Use DOE planning to set up and plan experiments. Designed experiments
(DOEs) provide a cost-effective methodology for simultaneously testing multiple
factors. A DOE consists of a number of experimental runs, or trials. In each
trial, the factors to be tested are set at predetermined levels. The type and
size of the experiment are determined by the goals of the experimenter and the
nature of the factors. Typical goals might include eliminating unimportant
factors, developing a full predictive model (Y = f(X)), describing how the
process inputs jointly affect the process output, and determining the optimal
settings of the inputs.
Use the DOE planning worksheet to set up and plan experiments using two
basic types of DOEs.
- General full-factorial
- Factors can have any
number of levels
- Always a full-factorial
- Two-level (also called 2K)
- Every factor has exactly
- Either a full-factorial or
Answers the questions:
- What factors will be used in
the DOE and at what levels?
- Which type of DOE will be used
to test the process inputs (factors)?
- What are the goals of the
- What is the timeline for the
- Did you have any special
considerations when conducting the experiment?
|When to Use
||Use the DOE planning worksheet before setting up and running any
DOE. The planning worksheet is a record of the goals for the experiment and the
conditions under which the experiment is to be run. This document is an
effective communication tool for explaining the rationale for the experiment to
- The first question that must
be answered is which type of DOE to use:
- When setting the levels
of the factors, you should limit the number of levels for each factor to two.
DOEs with two levels for each factor are far more efficient (fewer experimental
runs) than those in which some factors have more than two levels.
- 2K factorial DOEs
provide a very easy-to-use prediction equation, while General Full Factorial
(GFF) DOEs do not. If obtaining a prediction equation is one of the important
goals of the experiment, the 2K Factorial DOEs are highly recommended.
- If any factor must be
evaluated at more than two levels, use the GFF.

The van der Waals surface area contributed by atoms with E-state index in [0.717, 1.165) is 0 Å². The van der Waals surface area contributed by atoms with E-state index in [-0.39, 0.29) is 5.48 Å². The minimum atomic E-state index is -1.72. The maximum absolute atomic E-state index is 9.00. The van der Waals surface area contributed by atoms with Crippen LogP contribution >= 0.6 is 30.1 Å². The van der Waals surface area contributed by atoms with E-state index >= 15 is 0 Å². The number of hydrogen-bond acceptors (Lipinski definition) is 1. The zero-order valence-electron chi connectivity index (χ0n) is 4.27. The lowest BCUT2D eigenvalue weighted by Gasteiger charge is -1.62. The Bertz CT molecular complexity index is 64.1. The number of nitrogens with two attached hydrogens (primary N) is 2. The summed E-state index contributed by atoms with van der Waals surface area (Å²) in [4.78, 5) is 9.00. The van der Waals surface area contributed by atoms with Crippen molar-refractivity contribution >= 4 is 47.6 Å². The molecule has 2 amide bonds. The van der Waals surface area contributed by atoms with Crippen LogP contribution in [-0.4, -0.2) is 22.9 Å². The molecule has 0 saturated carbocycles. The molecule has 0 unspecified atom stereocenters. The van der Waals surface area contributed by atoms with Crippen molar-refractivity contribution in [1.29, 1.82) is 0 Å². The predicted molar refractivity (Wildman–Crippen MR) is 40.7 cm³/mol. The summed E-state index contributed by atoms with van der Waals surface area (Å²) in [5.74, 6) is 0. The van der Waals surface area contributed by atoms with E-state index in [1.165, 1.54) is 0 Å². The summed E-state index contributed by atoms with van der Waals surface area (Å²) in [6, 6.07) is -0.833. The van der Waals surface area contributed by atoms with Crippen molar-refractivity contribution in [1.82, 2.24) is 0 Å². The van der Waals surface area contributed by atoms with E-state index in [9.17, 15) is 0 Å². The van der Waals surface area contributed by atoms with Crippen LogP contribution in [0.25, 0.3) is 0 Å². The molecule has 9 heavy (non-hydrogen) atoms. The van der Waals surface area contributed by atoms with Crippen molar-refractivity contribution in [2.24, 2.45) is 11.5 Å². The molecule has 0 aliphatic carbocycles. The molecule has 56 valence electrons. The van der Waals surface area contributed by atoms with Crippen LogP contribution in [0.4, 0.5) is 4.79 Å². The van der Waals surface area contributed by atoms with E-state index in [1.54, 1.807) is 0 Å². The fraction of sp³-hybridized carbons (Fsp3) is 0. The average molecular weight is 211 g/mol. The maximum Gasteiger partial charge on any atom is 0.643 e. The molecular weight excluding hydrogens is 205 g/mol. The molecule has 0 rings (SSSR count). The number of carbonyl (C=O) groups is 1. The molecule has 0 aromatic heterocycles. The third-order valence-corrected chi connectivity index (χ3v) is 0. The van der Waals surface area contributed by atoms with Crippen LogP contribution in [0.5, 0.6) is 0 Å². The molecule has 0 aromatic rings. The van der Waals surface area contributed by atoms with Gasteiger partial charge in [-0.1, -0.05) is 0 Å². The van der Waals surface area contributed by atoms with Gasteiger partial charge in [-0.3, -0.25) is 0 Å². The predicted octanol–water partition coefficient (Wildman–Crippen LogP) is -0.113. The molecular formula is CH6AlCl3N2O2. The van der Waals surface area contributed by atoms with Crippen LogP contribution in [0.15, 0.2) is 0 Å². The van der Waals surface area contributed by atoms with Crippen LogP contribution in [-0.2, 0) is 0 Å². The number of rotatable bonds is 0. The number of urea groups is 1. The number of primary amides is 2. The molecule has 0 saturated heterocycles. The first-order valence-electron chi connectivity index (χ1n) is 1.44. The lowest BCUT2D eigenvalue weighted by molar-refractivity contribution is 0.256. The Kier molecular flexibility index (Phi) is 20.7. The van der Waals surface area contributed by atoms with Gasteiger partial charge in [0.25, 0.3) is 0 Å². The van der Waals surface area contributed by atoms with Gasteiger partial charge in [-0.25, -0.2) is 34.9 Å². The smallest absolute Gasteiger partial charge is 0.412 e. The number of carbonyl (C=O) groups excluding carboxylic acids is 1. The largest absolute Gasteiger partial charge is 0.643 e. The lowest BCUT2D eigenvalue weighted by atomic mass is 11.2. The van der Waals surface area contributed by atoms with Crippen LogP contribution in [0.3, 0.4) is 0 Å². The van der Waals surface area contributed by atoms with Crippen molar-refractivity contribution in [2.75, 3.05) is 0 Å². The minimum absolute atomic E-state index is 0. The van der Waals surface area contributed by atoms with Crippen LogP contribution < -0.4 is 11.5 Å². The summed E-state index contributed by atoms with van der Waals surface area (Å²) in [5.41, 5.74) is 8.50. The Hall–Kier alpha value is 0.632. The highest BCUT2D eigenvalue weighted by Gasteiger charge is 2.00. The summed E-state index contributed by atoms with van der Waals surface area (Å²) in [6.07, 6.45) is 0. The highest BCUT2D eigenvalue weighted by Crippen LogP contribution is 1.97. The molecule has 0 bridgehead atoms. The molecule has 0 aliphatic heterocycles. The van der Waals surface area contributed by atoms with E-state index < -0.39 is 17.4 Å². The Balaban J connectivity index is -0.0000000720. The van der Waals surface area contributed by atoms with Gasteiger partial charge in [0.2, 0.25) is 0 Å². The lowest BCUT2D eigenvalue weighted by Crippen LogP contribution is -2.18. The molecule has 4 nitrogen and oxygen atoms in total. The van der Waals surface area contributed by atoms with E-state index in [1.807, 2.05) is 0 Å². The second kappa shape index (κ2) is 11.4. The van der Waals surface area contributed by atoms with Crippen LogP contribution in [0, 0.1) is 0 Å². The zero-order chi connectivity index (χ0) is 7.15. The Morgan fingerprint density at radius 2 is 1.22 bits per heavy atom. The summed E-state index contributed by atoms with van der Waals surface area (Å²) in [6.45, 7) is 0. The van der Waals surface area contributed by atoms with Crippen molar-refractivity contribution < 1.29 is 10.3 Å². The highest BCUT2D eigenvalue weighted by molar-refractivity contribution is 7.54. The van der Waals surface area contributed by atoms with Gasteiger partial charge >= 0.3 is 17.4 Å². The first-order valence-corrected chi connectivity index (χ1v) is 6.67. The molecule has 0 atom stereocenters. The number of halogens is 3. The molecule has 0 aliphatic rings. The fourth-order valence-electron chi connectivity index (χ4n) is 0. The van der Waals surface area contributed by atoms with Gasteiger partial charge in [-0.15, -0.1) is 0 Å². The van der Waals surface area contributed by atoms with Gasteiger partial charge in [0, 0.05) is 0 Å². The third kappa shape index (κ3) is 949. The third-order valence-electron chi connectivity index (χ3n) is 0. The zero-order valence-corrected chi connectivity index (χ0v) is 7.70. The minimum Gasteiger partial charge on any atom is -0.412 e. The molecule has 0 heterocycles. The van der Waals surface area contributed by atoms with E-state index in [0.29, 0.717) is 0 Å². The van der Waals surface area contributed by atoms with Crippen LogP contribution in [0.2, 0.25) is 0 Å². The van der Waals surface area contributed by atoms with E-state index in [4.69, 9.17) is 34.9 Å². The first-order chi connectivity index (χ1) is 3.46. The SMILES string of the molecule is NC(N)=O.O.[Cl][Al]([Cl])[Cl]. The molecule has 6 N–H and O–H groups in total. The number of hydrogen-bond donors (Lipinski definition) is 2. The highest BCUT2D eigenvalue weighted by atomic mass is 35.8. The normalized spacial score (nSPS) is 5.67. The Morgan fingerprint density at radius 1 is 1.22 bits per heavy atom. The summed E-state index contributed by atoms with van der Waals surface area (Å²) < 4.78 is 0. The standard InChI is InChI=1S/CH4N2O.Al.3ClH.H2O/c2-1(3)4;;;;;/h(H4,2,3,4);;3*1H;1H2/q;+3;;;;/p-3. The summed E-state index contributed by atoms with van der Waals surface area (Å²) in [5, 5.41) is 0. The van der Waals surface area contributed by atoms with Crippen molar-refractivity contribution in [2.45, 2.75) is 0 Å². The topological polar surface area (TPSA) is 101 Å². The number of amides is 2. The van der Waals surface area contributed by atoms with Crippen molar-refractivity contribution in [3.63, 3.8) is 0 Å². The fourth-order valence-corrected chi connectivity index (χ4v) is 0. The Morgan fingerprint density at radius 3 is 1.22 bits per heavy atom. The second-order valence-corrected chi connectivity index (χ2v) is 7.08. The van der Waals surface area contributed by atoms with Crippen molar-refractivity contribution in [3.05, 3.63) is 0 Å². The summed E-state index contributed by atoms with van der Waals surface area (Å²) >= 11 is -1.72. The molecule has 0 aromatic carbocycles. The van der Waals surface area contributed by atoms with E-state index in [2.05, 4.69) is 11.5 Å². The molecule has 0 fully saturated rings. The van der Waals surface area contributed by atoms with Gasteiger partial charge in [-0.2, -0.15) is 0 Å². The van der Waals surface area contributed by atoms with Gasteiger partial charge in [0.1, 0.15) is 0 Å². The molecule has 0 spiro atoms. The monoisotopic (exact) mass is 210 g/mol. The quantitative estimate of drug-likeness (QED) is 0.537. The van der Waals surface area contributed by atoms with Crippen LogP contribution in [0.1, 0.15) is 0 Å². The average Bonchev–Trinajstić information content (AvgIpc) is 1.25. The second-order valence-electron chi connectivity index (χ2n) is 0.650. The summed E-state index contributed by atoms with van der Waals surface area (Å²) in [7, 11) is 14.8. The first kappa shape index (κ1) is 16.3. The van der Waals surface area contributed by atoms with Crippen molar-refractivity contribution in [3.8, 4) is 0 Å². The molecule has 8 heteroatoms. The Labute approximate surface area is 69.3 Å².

- If you are using a 2K
factorial DOE, consider using high-resolution (resolution V or higher)
fractional DOEs instead of full-factorial designs. If you use a fractional DOE
you can either reduce the size of the experiment or replicate the design with
the same number of runs you would have had in the full-factorial design. If
3-way interactions are deemed unlikely and unimportant, the 2K fractional
factorial design with a minimum resolution V is the preferred design because it
will reduce the sample size while still providing the needed level of analysis.
- For three factors, all
at two levels, the 2K full factorial in eight runs is generally recommended.
- For four factors, all at
two levels, the 2K full factorial in 16 runs is generally recommended, unless
the runs are extremely expensive
and it is not important to estimate all 2-factor interactions.
- For five or more
factors, all at two levels, 2K fractional factorial designs with resolution V
or higher are generally recommended.
- Use the design-selection
tables in Minitab to help you select an appropriate DOE (for example, the
number of runs, given the number of factors you want to include).
- Whenever possible, the runs
in the experiment should be done in random order to prevent confusing a factor
effect with the effect of an untested factor (sometimes called a lurking
- Replicating the DOE
increases your ability to detect smaller factor effects. If you are not sure
how many replicates you need, use the power and sample size calculations in
Minitab to determine the number. To use this command, you will need to know (at
least approximately) the standard deviation of the output, the size of the
effect you want to detect, how much risk you are willing to assume at both
missing an effect of interest and wrongly determining an effect is
- The 2K factorial DOE (both
full-factorial and fractional-factorial) relies on the assumption that the
effects of the factors on the response are reasonably linear (can be modeled
adequately with a straight line) in the inference space. You should include
center points in your 2K factorial DOE whenever you doubt the linearity of the
effects. The center points produce a test for curvature, that is, they test the
assumption of linearity. If the curvature is statistically significant, you
must still decide whether the amount of curvature present is of concern from a
- When adding center points to
the DOE, the following procedures are often recommended:
- Use the current process
settings of the factors as the center point, which gives the operators running
the experiment a comfort level with familiar settings of the factors.
- Do not fully randomize
the center points in the DOE. Instead, put one or two center points at the
start of the experiment, one or two in the middle, and one or two at the end,
which provides a check for trends during the running of the experiment.
- State the outputs that will
be measured during the experiment.
- State your factors and their
levels of interest.
- Verify the measurement
systems for the Y data and the inputs (factors) are adequate.
- Develop a data collection
strategy. For example, determine who should collect the data, where and when
the data should be collected, how many data values are needed, the preciseness
of the data, how to record the data, and so on.
- Select the type of DOE to be
used and the number of times the experiment will be replicated.
- Answer the checklist
questions at the end of the worksheet.
- Obtain approval to proceed
with the experiment.
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